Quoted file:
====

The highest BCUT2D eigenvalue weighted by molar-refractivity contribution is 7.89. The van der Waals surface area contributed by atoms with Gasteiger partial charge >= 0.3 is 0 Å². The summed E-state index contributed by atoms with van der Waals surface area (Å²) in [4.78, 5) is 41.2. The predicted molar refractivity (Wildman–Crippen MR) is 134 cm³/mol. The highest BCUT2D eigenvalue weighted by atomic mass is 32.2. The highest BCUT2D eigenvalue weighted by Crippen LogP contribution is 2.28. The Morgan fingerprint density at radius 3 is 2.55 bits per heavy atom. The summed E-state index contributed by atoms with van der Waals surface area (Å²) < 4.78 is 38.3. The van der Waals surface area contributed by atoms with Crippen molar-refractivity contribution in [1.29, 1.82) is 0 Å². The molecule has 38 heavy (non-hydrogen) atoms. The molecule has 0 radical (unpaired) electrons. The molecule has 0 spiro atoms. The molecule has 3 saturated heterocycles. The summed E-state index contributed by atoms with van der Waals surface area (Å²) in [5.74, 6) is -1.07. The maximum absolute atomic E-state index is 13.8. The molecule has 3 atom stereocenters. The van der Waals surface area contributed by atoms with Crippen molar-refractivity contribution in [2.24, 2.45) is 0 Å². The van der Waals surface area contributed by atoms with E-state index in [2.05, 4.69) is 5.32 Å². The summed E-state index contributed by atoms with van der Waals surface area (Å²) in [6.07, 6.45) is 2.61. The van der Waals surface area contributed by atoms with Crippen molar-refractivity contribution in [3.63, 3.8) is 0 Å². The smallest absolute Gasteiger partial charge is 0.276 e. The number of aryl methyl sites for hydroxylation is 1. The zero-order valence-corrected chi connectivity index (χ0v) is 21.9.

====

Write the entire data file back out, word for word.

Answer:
The highest BCUT2D eigenvalue weighted by molar-refractivity contribution is 7.89. The van der Waals surface area contributed by atoms with Gasteiger partial charge >= 0.3 is 0 Å². The summed E-state index contributed by atoms with van der Waals surface area (Å²) in [4.78, 5) is 41.2. The predicted molar refractivity (Wildman–Crippen MR) is 134 cm³/mol. The highest BCUT2D eigenvalue weighted by atomic mass is 32.2. The highest BCUT2D eigenvalue weighted by Crippen LogP contribution is 2.28. The Morgan fingerprint density at radius 3 is 2.55 bits per heavy atom. The summed E-state index contributed by atoms with van der Waals surface area (Å²) < 4.78 is 38.3. The van der Waals surface area contributed by atoms with Crippen molar-refractivity contribution in [1.29, 1.82) is 0 Å². The molecule has 38 heavy (non-hydrogen) atoms. The molecule has 0 radical (unpaired) electrons. The molecule has 0 spiro atoms. The molecule has 3 saturated heterocycles. The summed E-state index contributed by atoms with van der Waals surface area (Å²) in [5.74, 6) is -1.07. The maximum absolute atomic E-state index is 13.8. The molecule has 3 atom stereocenters. The van der Waals surface area contributed by atoms with Crippen molar-refractivity contribution in [2.24, 2.45) is 0 Å². The van der Waals surface area contributed by atoms with E-state index in [2.05, 4.69) is 5.32 Å². The summed E-state index contributed by atoms with van der Waals surface area (Å²) in [6.07, 6.45) is 2.61. The van der Waals surface area contributed by atoms with Crippen molar-refractivity contribution in [3.63, 3.8) is 0 Å². The smallest absolute Gasteiger partial charge is 0.276 e. The number of aryl methyl sites for hydroxylation is 1. The zero-order valence-corrected chi connectivity index (χ0v) is 21.9.